Judith Rex

    • Dissertation Title:Exploring the Factors of Resilience, Health-Promoting Behaviors and Job Satisfaction Predicting Retention Among Pennsylvania Primary Nurse Aide Instructors
    • Dissertation Committee Chair: Dr. Lee Harrison

    Sara Beth Rothenberger

    • Dissertation Title:The Relationships Between Perceptions of Feedback Utility, Procedural Justice and Quality of Teacher and Supervisor Interpersonal Interactions in Teacher Evaluations
    • Dissertation Committee Chair: Dr. Jennifer Barna

    Arianne Scheller

    • Dissertation Title: Perceived Parenting, Self-Efficacy, and Parental Smoking: Effects on Adolescent Smoking Initiation
    • Dissertation Committee Chair: Dr. Shamshad Ahmed

    Elizabeth Sechler

    • Dissertation Title:Social Entrepreneurship in Housing and Residence Life Organizations
    • Dissertation Committee Chair: Dr. Robert Shaw

    Craig Robert Skaluba

    • Dissertation Title:Transition Into School Leadership: The Influence of Perceived Interpersonal Communication Competence on Perceived Stress, Perceived Coping Abilities, and Beginning Experiences of the Principalship
    • Dissertation Committee Chair: Dr. Gail Cabral

    Renee Gregori Zehel

    • Dissertation Title:The Influence of Financial Aid and Student Engagement on Young Alumni Giving
    • Dissertation Committee Chair: Dr. Alan Levine

    2014 

    Mark Choman

    • Dissertation Title:A Grounded Theory Study to Explore World Adoption Concerns and Experiences at Institutions of Higher Education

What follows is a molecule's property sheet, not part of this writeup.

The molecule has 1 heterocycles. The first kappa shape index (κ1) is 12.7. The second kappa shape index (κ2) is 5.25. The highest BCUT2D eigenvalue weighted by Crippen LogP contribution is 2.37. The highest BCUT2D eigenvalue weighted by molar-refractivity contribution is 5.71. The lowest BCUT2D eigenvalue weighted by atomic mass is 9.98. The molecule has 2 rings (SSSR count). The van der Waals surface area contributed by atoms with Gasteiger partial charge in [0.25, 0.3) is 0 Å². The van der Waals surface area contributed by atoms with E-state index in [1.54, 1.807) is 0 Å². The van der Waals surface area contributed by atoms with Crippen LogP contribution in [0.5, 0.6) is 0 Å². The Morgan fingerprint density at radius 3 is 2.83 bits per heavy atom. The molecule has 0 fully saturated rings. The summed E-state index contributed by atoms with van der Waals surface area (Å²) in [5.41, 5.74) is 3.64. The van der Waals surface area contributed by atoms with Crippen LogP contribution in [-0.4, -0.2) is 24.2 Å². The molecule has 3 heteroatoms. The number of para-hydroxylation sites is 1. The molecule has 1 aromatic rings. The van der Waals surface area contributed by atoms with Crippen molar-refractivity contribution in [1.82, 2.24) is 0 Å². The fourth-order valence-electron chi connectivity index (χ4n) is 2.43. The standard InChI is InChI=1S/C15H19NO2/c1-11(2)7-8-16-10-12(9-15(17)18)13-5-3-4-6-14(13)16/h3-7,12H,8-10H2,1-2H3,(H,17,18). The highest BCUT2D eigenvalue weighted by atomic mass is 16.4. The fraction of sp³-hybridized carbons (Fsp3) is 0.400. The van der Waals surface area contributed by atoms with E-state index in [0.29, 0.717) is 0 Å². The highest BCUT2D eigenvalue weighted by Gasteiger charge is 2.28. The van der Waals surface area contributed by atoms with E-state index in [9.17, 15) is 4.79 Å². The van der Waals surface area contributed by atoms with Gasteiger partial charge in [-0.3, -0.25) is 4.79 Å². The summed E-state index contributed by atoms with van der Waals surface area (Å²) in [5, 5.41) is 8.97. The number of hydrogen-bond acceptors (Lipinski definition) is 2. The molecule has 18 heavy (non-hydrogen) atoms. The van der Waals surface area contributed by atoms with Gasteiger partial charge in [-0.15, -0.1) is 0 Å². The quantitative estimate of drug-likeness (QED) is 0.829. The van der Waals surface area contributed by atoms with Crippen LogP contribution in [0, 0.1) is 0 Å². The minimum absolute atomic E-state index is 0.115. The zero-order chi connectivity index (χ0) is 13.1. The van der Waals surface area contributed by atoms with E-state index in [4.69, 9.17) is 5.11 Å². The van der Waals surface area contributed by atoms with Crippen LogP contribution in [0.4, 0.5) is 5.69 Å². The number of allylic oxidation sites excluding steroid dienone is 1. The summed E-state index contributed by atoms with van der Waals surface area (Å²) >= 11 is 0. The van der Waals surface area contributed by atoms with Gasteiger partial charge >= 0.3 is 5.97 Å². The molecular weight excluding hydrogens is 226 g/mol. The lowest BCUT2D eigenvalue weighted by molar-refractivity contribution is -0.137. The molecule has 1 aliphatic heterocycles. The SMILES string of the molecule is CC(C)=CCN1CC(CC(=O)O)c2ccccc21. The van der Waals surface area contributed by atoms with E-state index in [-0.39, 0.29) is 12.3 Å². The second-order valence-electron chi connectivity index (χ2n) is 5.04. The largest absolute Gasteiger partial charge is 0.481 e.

• Dissertation Committee Chair: Dr. Alan Levine

    Susan Elczyna

    • Dissertation Title:The Incidence of Postoperative Cognitive Dysfunction in the Elderly Population Receiving General Anesthesia For Short Stay Surgery
    • Dissertation Committee Chair: Dr. Alice Elaine McDonnell

    Meaghan Ruddy Godwin

    • Dissertation Title:Transformative Learning in Graduate Medical Education
    • Dissertation Committee Chair: Dr. Joseph Polizzi

    Heather Renee Hall

    • Dissertation Title:Spiritual Growth of Students at Baptist Bible Colleges
    • Dissertation Committee Chair: Sr. Mary Salvaterra

    Jennifer Hertwig

    • Dissertation Title: Psychological Type & Multiple Intelligence Profiles of Secondary Students in Pennsylvania Approved Alternative Schools
    • Dissertation Committee Chair: Dr. Alan Levine

    Benjamin David Ivey

    • Dissertation Title: Priming for Improved Attention to Auditory Social Stimuli in Individuals with Autism Spectrum Disorders
    • Dissertation Committee Chair: Dr. Vijay Ramachandra

    Eugene R. Kelly

    • Dissertation Title: Conformity to Masculine Gender Norms as Predictors of Subtle Rape Myth Belief
    • Dissertation Committee Chair: Dr. C. Estelle Campenni

    Rodeen Leichleitner

    • Dissertation Title: A Cross-Sectional Study Assessing Home Health Nurses' Communication from a Therapeutic and Caring Perspective
    • Dissertation Committee Chair: Dr. Alice Elaine McDonnell

    Beth Taylor Mack

    • Dissertation Title:Health Behaviors of Extreme Commuters: A Phenomenological Study
    • Dissertation Committee Chair: Dr. Lloyd Lyter

    Beverly M. McNamara

    • Dissertation Title: High Risk Students: Why Do They Persist in Completing Their High School Education?
    • Dissertation Committee Chair: Sr. Kathryn Clauss

    William Fred Miller

    • Dissertation Title: An Exploration of the Impact of Barriers to Nurse Practitioners Working in Primary Care: A Descriptive Study
    • Dissertation Committee Chair: Dr. Alice Elaine McDonnell

    Erin A. Murray

    • Dissertation Title: The Perceptions of Behavioral Health Workers on Co-Occurring Disorders: A Quantitative Analysis
    • Dissertation Committee Chair: Dr. Lloyd Lyter

    Jamie Lynn Valis

    • Dissertation Title: Physical Activity Differences for Individuals With Disabilities in a National Sample of U.S. College Students
    • Dissertation Committee Chair: Dr. Michelle Gonzalez